We hung around, the way you do, waiting for them to come on again. I shut down and unplugged the laptop. Eventually Peter went off to have a nap and I took the first critter-shift out. It was only Peter’s end of town; I had power at the cottage. But the cottage is (still) full of stuff from Third House and my steep, narrow twisty stairs are not ideal for someone who had a stroke a few months ago and whose right leg still doesn’t work too well. Hellhounds and I hurtled back down to the mews, where the lights were still out. I took the second critter shift for her hurtle.
We returned. The lights were still out.
I didn’t go to church. We found a pub that (a) had power and (b) served dinner on a Sunday night. I dropped Peter off while I schlepped hellcritters, hellcritter dinner, laptop etc back to the cottage. I was very glad to see the glass of champagne Peter had ordered for me when I finally got back to the pub. And the food was really good: add that pub to our list for future reference. So I may be a heathen but I’m a well-fed heathen.
And Pav is definitely coming off heat. Yaaaaaaay.
* * *
* This is really easy at the cottage. Finding one’s way through is the hard one.
** I’m not cleaning any litterboxes.^ You’re going out. I admit that I’m a little disheartened that Pav the Thunderer, Pav the Riotous, dislikes rain as much as the hellhounds.
^ Cats are small. Maintaining litterboxes for a hundred and fifteen pounds of critter(s)? NO THANK YOU. Aside from where I would put this yacht+.
+ I seem to be preoccupied with watery things. I wonder why.
*** Also the village next door was under water and the way around is not only longer, it involves the kind of fast ‘A’ road I try to avoid when the ME is whacking me.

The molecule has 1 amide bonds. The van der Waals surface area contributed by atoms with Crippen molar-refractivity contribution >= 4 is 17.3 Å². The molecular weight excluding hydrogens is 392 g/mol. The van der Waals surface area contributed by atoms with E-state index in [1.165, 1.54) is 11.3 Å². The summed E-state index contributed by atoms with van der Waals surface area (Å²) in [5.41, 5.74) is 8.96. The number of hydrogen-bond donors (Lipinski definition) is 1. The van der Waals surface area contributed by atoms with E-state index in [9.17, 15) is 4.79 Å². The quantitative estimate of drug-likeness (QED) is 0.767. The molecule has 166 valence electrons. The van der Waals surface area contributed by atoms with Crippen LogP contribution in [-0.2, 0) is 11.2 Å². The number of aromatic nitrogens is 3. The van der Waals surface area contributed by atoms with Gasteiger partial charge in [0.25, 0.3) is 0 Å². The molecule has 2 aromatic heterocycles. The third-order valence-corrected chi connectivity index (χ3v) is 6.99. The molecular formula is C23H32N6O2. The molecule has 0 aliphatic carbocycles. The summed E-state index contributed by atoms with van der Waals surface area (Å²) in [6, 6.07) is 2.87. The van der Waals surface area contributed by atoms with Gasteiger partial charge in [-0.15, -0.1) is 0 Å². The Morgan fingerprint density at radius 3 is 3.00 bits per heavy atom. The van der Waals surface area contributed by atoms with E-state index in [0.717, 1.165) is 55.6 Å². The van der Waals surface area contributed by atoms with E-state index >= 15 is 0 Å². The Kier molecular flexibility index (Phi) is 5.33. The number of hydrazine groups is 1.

† The weather was plenty dire enough for me to be glad to be staying home, but not as dire as it might have been so I was enabled to feel horribly guilty for not going. But there was enough wind from an unfriendly direction that my eaves at the cottage started doing their banshee imitation, whereupon Darkness shot out of the hellhound crate and cowered trembling by the front door. Arrrrrrgh.
†† One of the minor pleasures of driving in in the dark is that while they’ve got a big official VISITORS WELCOME sign out by the road, there’s another small sign that just says WELCOME as you trundle down the little drive to the (unlit) car park—it’s like ‘just in case you thought we didn’t really mean it’—but if you’re coming in after dark your headlights pick it up and it’s like a smile from a friend.
††† Alfrick is nearly as old as I am.
‡ Have I mentioned that my central heating at the cottage crapped out about three weeks ago? Feh. But while my hateful bank is hanging onto my brought-over-from-America money for Bank Reasons that for some reason the government and judicial system let them get away with I can’t afford to hire someone to mend it. Fortunately I have an Aga, it’s a small house, and the weather is only really fierce in terms of precipifrellingtation, not temperature.^
^ Although being helped to dress by a hellterror, as I shiver by the Aga, is not ideal.